The master and the detail can be accessed from the split view controller’s viewControllers array. This array holds only two elements, the first being the master and the last being the detail.

Both the master and detail view controllers have references to their parent split view controller that is automatically set in their splitViewController property. This property is used to link the master view controller to the detail view controller.

[self.splitViewController.viewControllers lastObject] references the detail navigation controller. The topViewController of this navigation controller is the detail view controller.

You can use this reference to pass information to the detail view controller.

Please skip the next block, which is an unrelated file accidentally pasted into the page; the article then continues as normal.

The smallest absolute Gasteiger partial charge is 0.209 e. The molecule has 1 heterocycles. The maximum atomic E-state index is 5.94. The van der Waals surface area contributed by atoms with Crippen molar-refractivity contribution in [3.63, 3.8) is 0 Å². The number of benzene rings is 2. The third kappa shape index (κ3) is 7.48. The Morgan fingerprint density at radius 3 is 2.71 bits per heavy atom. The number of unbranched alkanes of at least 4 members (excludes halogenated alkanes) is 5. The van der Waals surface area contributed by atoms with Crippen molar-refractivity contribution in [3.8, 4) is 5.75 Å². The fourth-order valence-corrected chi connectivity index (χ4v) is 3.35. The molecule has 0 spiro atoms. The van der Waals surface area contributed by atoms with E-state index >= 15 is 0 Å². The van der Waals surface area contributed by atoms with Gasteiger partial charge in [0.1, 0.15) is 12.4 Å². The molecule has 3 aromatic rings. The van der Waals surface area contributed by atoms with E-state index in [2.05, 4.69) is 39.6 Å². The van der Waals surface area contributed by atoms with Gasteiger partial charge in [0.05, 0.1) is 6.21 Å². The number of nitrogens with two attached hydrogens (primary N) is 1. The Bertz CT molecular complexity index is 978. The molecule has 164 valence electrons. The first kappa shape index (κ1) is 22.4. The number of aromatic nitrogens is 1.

If you run the app, you’ll notice that both views are visible in landscape orientation.

However, in portrait orientation, the master is hidden by default.

It slides in from the left, partly covering the detail, when the Master button in the navigation bar is tapped.

You’ll also notice that the Master button is only visible when the device is in portrait orientation. This does not happen automatically, but through delegation.

The detail view controller conforms to the UISplitViewControllerDelegate protocol and is set to be the split view controller’s delegate.

When the split view controller switches to portrait orientation, it calls its delegate’s splitViewController:willHideViewController:withBarButtonItem:forPopoverController: method. The third parameter to this method is the UIBarButtonItem that will present the master view controller when tapped. The delegate can therefore add this button to the navigation bar.